Energy Drinks Sending Thousands to the ER
The government states that the number of people who find themselves in a hospital emergency room as a result of over indulging in popular energy drinks such as Red Bull and Monster has increased ten times from 2005-2009. Energy drinks are more dangerous than coffee because they can come in large containers, and since they are cold beverages people tend to drink them faster than they would a cup of coffee.
44% of emergency room visits that were related to energy drinks had either alcohol or drugs involved. Mixing energy drinks with alcohol has become more popular over the years. People enjoy the combination of the caffeine buzz along with the effects of alcohol.
Combining energy drinks and caffeine is dangerous. Men account for two-thirds of related emergency room visits. An increase in heart rate, elevated blood pressure, confusion, and decreased motor skills are all symptoms that too much of an energy drink has been consumed. These symptoms can be more apparent if energy drinks are mixed with alcohol or drugs. 27% of people who find themselves in the ER for energy drinks were also under the influence of another stimulant.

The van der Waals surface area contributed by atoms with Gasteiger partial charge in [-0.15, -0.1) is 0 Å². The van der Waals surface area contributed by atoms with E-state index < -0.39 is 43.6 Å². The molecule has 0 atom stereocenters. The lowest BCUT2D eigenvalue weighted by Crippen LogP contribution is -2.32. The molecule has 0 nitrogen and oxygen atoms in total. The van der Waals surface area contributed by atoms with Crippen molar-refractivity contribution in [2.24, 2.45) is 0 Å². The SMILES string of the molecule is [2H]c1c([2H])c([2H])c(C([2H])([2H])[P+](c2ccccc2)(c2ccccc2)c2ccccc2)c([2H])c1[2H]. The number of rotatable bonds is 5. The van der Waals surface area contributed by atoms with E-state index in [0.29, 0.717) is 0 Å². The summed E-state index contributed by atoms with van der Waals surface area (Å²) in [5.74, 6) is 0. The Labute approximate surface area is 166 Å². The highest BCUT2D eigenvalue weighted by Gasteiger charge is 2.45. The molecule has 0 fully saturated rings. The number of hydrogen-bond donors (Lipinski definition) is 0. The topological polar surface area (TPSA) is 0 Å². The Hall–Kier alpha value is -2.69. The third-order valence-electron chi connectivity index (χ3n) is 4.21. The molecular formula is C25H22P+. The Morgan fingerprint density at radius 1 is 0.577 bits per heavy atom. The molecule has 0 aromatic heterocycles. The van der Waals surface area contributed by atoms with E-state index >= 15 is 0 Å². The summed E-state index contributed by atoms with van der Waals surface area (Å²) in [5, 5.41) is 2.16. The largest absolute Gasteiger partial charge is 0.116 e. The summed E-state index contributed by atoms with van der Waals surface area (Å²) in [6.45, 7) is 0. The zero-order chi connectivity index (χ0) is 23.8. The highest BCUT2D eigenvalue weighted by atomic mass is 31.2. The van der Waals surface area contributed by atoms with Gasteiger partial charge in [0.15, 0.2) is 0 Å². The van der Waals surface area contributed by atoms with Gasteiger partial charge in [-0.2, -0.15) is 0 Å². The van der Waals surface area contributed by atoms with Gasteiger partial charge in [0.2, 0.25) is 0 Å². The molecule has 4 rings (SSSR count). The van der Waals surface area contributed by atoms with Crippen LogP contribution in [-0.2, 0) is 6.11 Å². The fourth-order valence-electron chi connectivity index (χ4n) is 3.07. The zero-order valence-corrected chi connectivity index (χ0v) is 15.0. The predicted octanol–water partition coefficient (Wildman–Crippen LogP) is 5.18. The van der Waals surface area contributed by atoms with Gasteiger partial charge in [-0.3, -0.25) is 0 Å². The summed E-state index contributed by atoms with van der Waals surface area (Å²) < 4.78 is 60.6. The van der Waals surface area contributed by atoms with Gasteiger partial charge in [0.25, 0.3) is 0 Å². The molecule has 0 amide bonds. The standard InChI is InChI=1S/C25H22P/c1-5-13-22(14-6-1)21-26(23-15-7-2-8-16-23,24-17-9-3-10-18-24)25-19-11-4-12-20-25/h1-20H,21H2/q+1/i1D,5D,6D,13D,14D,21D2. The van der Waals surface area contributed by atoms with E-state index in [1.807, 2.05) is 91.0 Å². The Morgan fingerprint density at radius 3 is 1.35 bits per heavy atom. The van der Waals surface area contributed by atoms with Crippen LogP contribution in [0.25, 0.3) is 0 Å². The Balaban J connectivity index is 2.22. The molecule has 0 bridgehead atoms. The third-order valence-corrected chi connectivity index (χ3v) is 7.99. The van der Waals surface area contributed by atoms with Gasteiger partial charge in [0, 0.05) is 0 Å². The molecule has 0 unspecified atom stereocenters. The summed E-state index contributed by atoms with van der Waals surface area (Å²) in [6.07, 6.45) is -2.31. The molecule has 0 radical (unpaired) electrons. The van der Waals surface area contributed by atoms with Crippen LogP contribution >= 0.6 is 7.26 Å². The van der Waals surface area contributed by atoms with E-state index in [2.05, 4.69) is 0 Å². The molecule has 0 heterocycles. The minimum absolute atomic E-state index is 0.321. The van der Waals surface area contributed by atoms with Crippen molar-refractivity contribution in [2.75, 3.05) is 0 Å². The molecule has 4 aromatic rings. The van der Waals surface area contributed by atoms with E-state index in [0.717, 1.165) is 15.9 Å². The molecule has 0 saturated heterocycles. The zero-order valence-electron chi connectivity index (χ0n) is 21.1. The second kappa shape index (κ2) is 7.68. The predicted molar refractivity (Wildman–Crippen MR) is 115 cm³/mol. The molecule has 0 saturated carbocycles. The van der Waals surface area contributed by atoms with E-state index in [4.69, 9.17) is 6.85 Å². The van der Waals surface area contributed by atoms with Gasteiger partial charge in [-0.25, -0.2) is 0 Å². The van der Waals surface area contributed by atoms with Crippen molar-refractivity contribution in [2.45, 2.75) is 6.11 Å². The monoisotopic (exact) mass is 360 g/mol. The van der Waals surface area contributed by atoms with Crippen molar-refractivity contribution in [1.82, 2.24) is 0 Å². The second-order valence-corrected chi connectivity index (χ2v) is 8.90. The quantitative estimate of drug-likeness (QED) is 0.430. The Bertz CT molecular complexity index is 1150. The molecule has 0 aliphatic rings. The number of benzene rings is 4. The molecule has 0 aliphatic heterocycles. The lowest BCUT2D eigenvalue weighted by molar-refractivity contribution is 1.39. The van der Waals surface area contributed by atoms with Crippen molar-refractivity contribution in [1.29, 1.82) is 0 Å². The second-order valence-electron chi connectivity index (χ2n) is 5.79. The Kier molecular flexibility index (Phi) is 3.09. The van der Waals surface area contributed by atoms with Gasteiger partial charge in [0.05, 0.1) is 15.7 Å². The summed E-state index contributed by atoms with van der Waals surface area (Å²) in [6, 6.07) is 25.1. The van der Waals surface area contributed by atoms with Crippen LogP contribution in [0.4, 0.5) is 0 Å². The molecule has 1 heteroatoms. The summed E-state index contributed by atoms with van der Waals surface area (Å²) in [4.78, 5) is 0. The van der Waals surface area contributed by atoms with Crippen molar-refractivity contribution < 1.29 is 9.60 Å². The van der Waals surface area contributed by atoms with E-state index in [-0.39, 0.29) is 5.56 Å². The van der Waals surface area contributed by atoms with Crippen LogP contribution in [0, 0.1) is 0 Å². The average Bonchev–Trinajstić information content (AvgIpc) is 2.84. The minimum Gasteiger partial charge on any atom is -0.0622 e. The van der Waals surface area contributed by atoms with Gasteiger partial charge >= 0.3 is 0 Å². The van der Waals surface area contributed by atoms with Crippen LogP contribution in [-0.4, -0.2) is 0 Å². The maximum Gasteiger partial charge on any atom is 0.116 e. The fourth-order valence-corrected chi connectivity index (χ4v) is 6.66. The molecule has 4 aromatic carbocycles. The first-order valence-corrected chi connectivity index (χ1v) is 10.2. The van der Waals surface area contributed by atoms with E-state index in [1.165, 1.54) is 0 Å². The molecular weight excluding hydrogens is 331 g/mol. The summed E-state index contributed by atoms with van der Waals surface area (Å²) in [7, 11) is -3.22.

A part of the problem with mixing energy drinks and alcohol is that the caffeine can cover up the effects of alcohol. Studies demonstrate that people who combine alcohol with energy drinks are more apt to get intoxicated and get behind the wheel of a car.
Energy drinks are not unlike alcohol or any other drugs. Too much of them can be harmful and cause negative consequences that will need attention such as drug or alcohol addiction treatment to reverse.